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Explain genetic algorithm with example

Mumbai University > Computer Engineering > Sem 7 > Soft Computing

Marks: 10 Marks

Year: May 2016

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Genetic Algorithm:

Genetic Algorithms (GAs) are adaptive heuristic search algorithm based on the evolutionary ideas of natural selection and genetics. As such they represent an intelligent exploitation of a random search used to solve optimization problems.

Although randomised, GAs are by no means random, instead they exploit historical information to direct the search into the region of better performance within the search space. The basic techniques of the GAs are designed to simulate processes in natural systems necessary for evolution, specially those follow the principles first laid down by Charles Darwin of "survival of the fittest.". Since in nature, competition among individuals for scanty resources results in the fittest individuals dominating over the weaker ones.

Algorithm:

After an initial population is randomly generated, the algorithm evolves the through three operators:

selection which equates to survival of the fittest;

crossover which represents mating between individuals;

mutation which introduces random modifications.

1. Selection Operator

key idea: give preference to better individuals, allowing them to pass on their genes to the next generation.

The goodness of each individual depends on its fitness.

Fitness may be determined by an objective function or by a subjective judgment.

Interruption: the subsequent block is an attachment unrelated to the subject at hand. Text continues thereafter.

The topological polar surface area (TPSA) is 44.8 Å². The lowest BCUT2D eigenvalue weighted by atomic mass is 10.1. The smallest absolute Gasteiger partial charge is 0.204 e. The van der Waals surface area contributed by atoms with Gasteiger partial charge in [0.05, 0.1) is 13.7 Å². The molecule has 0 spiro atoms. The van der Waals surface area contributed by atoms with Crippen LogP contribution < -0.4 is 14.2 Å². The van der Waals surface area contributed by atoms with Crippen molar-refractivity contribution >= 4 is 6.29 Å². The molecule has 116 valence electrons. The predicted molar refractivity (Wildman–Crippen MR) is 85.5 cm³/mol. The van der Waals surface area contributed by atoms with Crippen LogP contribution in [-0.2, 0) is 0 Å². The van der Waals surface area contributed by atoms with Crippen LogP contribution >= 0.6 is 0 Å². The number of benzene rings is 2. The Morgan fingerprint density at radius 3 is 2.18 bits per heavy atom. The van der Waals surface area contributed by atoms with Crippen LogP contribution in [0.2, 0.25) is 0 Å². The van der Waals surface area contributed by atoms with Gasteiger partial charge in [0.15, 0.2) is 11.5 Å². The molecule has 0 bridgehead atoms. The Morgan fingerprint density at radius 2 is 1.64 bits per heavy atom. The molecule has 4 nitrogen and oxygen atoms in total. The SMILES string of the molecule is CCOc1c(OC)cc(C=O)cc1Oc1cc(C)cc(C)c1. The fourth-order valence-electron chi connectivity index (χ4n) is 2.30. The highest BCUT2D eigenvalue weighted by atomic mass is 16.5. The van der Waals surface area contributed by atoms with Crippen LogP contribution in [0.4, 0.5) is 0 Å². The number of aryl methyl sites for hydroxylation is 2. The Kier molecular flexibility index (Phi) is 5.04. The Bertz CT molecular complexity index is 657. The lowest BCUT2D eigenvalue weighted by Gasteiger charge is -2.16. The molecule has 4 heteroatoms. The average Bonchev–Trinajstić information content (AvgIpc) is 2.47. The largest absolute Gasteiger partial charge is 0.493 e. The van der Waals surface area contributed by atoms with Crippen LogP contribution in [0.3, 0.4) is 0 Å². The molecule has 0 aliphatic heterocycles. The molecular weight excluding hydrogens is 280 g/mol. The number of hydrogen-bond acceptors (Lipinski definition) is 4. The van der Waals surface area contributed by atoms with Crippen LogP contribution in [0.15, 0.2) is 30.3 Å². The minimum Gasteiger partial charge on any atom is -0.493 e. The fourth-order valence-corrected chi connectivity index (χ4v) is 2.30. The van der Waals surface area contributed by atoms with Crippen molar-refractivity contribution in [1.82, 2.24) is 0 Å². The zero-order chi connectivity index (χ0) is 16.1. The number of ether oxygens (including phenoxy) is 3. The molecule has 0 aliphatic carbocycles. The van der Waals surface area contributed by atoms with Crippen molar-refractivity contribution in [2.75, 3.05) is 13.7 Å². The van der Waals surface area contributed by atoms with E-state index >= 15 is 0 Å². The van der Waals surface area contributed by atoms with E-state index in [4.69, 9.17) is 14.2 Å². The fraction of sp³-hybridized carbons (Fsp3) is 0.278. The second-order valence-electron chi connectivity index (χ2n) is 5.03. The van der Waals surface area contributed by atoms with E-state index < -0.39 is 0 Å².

2. Crossover Operator

Prime distinguished factor of GA from other optimization techniques

Two individuals are chosen from the population using the selection operator

A crossover site along the bit strings is randomly chosen

The values of the two strings are exchanged up to this point

If S1=000000 and s2=111111 and the crossover point is 2 then S1'=110000 and s2'=001111

The two new offspring created from this mating are put into the next generation of the population

By recombining portions of good individuals, this process is likely to create even better individuals

3. Mutation Operator

With some low probability, a portion of the new individuals will have some of their bits flipped.

Its purpose is to maintain diversity within the population and inhibit premature convergence.

Mutation alone induces a random walk through the search space

Mutation and selection (without crossover) create a parallel, noise-tolerant, hill-climbing algorithms

Effects of Genetic Operators

Using selection alone will tend to fill the population with copies of the best individual from the population

Using selection and crossover operators will tend to cause the algorithms to converge on a good but sub-optimal solution

Using mutation alone induces a random walk through the search space.

Using selection and mutation creates a parallel, noise-tolerant, hill climbing algorithm

The Algorithms

1. Randomly initialize population (t)

2. Determine fitness of population (t)

3. repeat

i) Select parents from population (t)

ii) Perform crossover on parents creating population (t+1)

iii) Perform mutation of population (t+1)

iv) Determine fitness of population (t+1)

4. until best individual is good enough

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